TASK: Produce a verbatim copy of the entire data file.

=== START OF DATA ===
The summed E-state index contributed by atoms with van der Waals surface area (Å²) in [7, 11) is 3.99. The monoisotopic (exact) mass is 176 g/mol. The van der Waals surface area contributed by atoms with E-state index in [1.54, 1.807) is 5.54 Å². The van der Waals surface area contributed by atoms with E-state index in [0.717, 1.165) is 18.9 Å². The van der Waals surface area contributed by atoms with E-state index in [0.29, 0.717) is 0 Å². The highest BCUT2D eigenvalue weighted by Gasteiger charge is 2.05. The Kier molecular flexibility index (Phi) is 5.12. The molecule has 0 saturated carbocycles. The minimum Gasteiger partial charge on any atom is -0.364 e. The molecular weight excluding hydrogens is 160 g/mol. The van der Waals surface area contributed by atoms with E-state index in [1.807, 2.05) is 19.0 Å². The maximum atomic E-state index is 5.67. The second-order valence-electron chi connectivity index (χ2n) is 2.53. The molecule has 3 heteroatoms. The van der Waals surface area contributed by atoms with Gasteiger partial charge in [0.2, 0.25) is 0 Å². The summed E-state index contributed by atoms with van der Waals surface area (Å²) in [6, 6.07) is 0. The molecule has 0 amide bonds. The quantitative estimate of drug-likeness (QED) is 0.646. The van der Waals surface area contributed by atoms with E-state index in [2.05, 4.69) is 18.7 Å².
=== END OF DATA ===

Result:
The summed E-state index contributed by atoms with van der Waals surface area (Å²) in [7, 11) is 3.99. The monoisotopic (exact) mass is 176 g/mol. The van der Waals surface area contributed by atoms with E-state index in [1.54, 1.807) is 5.54 Å². The van der Waals surface area contributed by atoms with E-state index in [0.717, 1.165) is 18.9 Å². The van der Waals surface area contributed by atoms with E-state index in [0.29, 0.717) is 0 Å². The highest BCUT2D eigenvalue weighted by Gasteiger charge is 2.05. The Kier molecular flexibility index (Phi) is 5.12. The molecule has 0 saturated carbocycles. The minimum Gasteiger partial charge on any atom is -0.364 e. The molecular weight excluding hydrogens is 160 g/mol. The van der Waals surface area contributed by atoms with E-state index in [1.807, 2.05) is 19.0 Å². The maximum atomic E-state index is 5.67. The second-order valence-electron chi connectivity index (χ2n) is 2.53. The molecule has 3 heteroatoms. The van der Waals surface area contributed by atoms with Gasteiger partial charge in [0.2, 0.25) is 0 Å². The summed E-state index contributed by atoms with van der Waals surface area (Å²) in [6, 6.07) is 0. The molecule has 0 amide bonds. The quantitative estimate of drug-likeness (QED) is 0.646. The van der Waals surface area contributed by atoms with E-state index in [2.05, 4.69) is 18.7 Å².